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Entries in Sienese Art (13)


Bartolo di Fredi: A Sienese Success

Bartolo di Fredi - The Annunciation to Joachim - c. 1383 - Tempera and gold on wood, 25 x 37 cm - Pinacoteca, Vatican (click photo for larger image)Bartolo di Fredi (c. 1330-c.1410) was the most successful Sienese painter of the later fourteenth century. He produced a large number of altarpieces and frescoes, and, in addition, collaborated with other artists on mural and altarpiece paintings and polychrome sculptures. He worked on many of his most important commissions with his son, Andrea di Bartolo.

The small panel featured here was one of a polyptych from the life of the Virgin. It was a commission granted to Bartolo di Fredi by the Company of Saint Peter on May 9, 1585, for the Chapel of the Annunciation in the Church of S. Francesco in Montalcino, where the artist had already painted other works. The polyptych has since been broken up, and parts of it can be seen in various museums.

The portrayal is of Saint Joachim in a mountainous setting. The angel Gabriel has come to bring him the news that his wife, Saint Anne, will bear a child. On the right side there are two shepherds near their flock, one of whom holds a bagpipe.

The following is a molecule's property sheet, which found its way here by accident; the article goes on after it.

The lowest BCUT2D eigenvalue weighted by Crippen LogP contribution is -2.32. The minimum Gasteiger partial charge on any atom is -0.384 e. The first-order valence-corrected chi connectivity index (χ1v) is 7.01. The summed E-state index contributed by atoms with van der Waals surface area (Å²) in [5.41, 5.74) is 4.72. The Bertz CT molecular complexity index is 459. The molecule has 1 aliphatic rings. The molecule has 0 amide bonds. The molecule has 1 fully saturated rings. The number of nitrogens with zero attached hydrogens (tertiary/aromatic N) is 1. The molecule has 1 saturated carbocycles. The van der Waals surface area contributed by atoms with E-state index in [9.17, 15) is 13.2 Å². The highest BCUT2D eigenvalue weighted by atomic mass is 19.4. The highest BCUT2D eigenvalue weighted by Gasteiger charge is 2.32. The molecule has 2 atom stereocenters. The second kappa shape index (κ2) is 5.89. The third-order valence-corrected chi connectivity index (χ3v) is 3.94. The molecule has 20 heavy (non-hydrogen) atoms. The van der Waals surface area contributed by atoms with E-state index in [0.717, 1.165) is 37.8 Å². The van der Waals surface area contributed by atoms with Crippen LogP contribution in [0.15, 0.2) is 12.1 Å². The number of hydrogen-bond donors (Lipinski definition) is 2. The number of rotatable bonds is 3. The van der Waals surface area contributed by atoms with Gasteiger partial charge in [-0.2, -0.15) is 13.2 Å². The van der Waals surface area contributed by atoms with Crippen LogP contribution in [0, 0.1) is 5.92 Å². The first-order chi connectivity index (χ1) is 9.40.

Joachim was the husband of Saint Anne and the father of Mary, the mother of Jesus, according to the Catholic, Orthodox, and Anglican traditions. The story of Joachim and Anne first appears in the apocryphal Gospel of James. Joachim and Anne are not mentioned in the Bible.

While his work is decidedly medieval—note the very heavy-handed haloes—there are all touches of slowly emerging proto-Renaissance ideas. There is not an over-fussiness of details, and there is a fair amount of clearer space. The tendancy toward horror vacui (a tendency to fill up every inch of space with details) is also not present here.


Pietro Lorenzetti: Sienese Master  

Pietro Lorenzetti - Entry of Christ into Jerusalem - c. 1320 - Fresco - Lower Church - San Francesco, Assisi, Italy (click photo for larger image)Pietro Lorenzetti (c. 1280-1348), along with his brother Ambrogio, were part of the Sienese School, dominated by the stylized Byzantine tradition developed by masters Duccio di Buoninsegna and Simone Martini. The Lorenzetti brothers were the first Sienese artists to adopt the dramatic quality of the Tuscan sculptor Giovanni Pisano, and the naturalistic approach of the great Florentine painter Giotto. In their experiments with three-dimensional, spatial arrangements, the brothers were among those few artists who foreshadowed the art of the Renaissance.